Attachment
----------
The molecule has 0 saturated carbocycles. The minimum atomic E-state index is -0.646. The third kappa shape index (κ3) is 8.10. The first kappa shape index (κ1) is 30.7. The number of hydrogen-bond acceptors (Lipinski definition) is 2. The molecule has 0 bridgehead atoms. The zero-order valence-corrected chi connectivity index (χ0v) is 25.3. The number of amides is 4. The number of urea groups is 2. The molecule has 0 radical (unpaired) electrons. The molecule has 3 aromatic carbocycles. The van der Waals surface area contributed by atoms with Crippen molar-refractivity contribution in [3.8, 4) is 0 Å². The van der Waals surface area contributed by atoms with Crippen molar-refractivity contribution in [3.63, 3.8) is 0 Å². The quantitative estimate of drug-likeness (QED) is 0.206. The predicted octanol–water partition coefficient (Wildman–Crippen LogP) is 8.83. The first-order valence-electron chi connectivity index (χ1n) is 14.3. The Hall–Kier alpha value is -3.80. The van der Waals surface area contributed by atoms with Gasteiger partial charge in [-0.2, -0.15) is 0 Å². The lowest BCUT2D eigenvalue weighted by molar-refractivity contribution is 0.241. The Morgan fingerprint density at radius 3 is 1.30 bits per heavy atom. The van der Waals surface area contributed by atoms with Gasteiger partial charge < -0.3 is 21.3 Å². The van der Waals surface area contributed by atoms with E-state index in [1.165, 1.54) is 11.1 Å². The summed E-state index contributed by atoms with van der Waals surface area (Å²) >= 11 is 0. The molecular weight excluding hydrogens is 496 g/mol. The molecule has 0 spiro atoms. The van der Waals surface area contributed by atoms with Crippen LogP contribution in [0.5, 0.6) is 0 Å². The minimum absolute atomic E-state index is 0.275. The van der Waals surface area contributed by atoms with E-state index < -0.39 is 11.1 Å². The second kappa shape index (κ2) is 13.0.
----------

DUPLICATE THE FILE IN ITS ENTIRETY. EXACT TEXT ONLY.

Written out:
The molecule has 0 saturated carbocycles. The minimum atomic E-state index is -0.646. The third kappa shape index (κ3) is 8.10. The first kappa shape index (κ1) is 30.7. The number of hydrogen-bond acceptors (Lipinski definition) is 2. The molecule has 0 bridgehead atoms. The zero-order valence-corrected chi connectivity index (χ0v) is 25.3. The number of amides is 4. The number of urea groups is 2. The molecule has 0 radical (unpaired) electrons. The molecule has 3 aromatic carbocycles. The van der Waals surface area contributed by atoms with Crippen molar-refractivity contribution in [3.8, 4) is 0 Å². The van der Waals surface area contributed by atoms with Crippen molar-refractivity contribution in [3.63, 3.8) is 0 Å². The quantitative estimate of drug-likeness (QED) is 0.206. The predicted octanol–water partition coefficient (Wildman–Crippen LogP) is 8.83. The first-order valence-electron chi connectivity index (χ1n) is 14.3. The Hall–Kier alpha value is -3.80. The van der Waals surface area contributed by atoms with Gasteiger partial charge in [-0.2, -0.15) is 0 Å². The lowest BCUT2D eigenvalue weighted by molar-refractivity contribution is 0.241. The Morgan fingerprint density at radius 3 is 1.30 bits per heavy atom. The van der Waals surface area contributed by atoms with Gasteiger partial charge < -0.3 is 21.3 Å². The van der Waals surface area contributed by atoms with E-state index in [1.165, 1.54) is 11.1 Å². The summed E-state index contributed by atoms with van der Waals surface area (Å²) >= 11 is 0. The molecular weight excluding hydrogens is 496 g/mol. The molecule has 0 spiro atoms. The van der Waals surface area contributed by atoms with Crippen LogP contribution in [0.5, 0.6) is 0 Å². The minimum absolute atomic E-state index is 0.275. The van der Waals surface area contributed by atoms with E-state index < -0.39 is 11.1 Å². The second kappa shape index (κ2) is 13.0.